New developments are also occurring in quick succession elsewhere. The relationship between Russia and Turkey is an example of this. Within nine months, these countries have succumbed from a partnership to a period of deep crisis, and then back again.
The rapid rapprochement between Turkey and Russia represents a major geopolitical change. While it does not necessarily amount to a stable alliance, even a tactical rapprochement poses new challenges to western actors. It should be borne in mind that both countries have expressed deep frustration with the EU at what they view as an endless process of negotiating a partnership – or a membership.
Developments in Turkey have raised legitimate concerns. It would not be in our interests for Turkey to spurn democracy and its EU partnership. There is also a slight historical irony in the harder line being taken by Turkey: there is now a danger that political terms will be set for the EU, which has been the one accustomed to setting the terms to others for many years.
The EU’s banking crisis, which had already been declared as solved, is making a comeback after the UK’s decision in favour of Brexit. Powerful forces are now shaking up the EU. The sluggish global economy is making an impact. We, who have for so long enjoyed the benefits of globalisation, are now also seeing its darker side. Tougher economic competition is eroding our comparative advantages.
The European Union appears to have reached an impasse in many other respects. This impasse is largely self-inflicted. We all know the steps of this dance: a crisis comes out of nowhere. Summits are held. And then the same thing happens again. And the can is simply kicked down the road. The problem becomes even more intractable.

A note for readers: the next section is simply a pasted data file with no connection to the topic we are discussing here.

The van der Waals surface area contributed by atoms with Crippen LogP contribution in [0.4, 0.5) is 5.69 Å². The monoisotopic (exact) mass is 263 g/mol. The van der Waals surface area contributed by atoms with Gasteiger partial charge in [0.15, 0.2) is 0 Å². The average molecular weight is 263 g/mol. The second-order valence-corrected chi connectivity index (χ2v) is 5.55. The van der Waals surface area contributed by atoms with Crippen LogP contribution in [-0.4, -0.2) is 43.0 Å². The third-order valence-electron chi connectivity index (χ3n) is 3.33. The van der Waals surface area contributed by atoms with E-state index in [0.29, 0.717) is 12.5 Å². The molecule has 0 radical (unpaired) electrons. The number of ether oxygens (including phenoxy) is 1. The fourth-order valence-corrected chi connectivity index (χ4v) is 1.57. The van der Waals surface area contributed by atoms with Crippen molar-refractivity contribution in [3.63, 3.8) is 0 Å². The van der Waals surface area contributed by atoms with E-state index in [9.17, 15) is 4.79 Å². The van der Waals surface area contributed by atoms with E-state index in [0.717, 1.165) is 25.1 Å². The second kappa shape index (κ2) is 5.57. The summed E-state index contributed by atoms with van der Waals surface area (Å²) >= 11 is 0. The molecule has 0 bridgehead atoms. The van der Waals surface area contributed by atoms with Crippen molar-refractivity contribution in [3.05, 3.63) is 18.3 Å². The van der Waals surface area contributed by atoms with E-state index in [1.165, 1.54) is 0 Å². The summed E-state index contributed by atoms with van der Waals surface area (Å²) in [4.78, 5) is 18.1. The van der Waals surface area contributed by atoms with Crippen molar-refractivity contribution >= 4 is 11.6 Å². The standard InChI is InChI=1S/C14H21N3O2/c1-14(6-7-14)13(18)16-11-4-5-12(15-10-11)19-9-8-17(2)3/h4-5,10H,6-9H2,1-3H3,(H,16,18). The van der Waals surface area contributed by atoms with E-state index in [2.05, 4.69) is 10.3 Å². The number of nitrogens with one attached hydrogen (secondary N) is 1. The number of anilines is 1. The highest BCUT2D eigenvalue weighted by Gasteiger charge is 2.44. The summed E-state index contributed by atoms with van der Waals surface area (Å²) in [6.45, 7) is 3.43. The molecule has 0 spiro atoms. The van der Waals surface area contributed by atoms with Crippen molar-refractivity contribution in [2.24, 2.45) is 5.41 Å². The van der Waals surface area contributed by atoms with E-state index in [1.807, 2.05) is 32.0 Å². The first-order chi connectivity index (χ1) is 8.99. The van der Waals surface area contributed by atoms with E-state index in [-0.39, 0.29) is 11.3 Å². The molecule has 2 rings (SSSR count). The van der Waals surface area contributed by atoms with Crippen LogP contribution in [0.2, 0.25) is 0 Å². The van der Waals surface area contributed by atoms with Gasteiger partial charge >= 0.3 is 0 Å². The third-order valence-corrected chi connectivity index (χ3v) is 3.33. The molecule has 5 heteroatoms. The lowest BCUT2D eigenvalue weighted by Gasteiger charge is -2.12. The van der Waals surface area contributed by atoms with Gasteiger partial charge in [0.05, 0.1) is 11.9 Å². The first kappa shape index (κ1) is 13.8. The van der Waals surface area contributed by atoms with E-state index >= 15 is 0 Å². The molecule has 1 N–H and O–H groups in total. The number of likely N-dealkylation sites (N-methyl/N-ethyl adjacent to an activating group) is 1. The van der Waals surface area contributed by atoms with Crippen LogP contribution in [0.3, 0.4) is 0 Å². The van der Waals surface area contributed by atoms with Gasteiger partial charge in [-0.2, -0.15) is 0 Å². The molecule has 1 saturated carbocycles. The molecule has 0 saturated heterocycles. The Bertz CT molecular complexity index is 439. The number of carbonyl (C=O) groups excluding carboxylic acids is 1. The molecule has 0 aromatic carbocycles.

The EU’s problem is ultimately political. Too often, decisions are made to postpone genuine decisions until later. And even when decisions are made, their implementation often adds up to no more than good intentions. By acting in this way, the EU is undermining its own future in the eyes of its citizens. The feeble approach taken to the joint handling of the migration crisis is one example of this. There is much room for improvement.
The Union must not turn out to be a fair-weather organisation. The signs are not entirely encouraging. The UK’s Brexit decision is a serious blow. Although it does not yet pose a threat to the Union, it must be taken seriously. One of the strong messages is that people throughout the EU often have little trust even in their own leaders, let alone the EU. This problem is not confined to Britain, but is also taking hold on the continent. If it is allowed to worsen, it will become a genuine threat to the Union and thereby to all of us.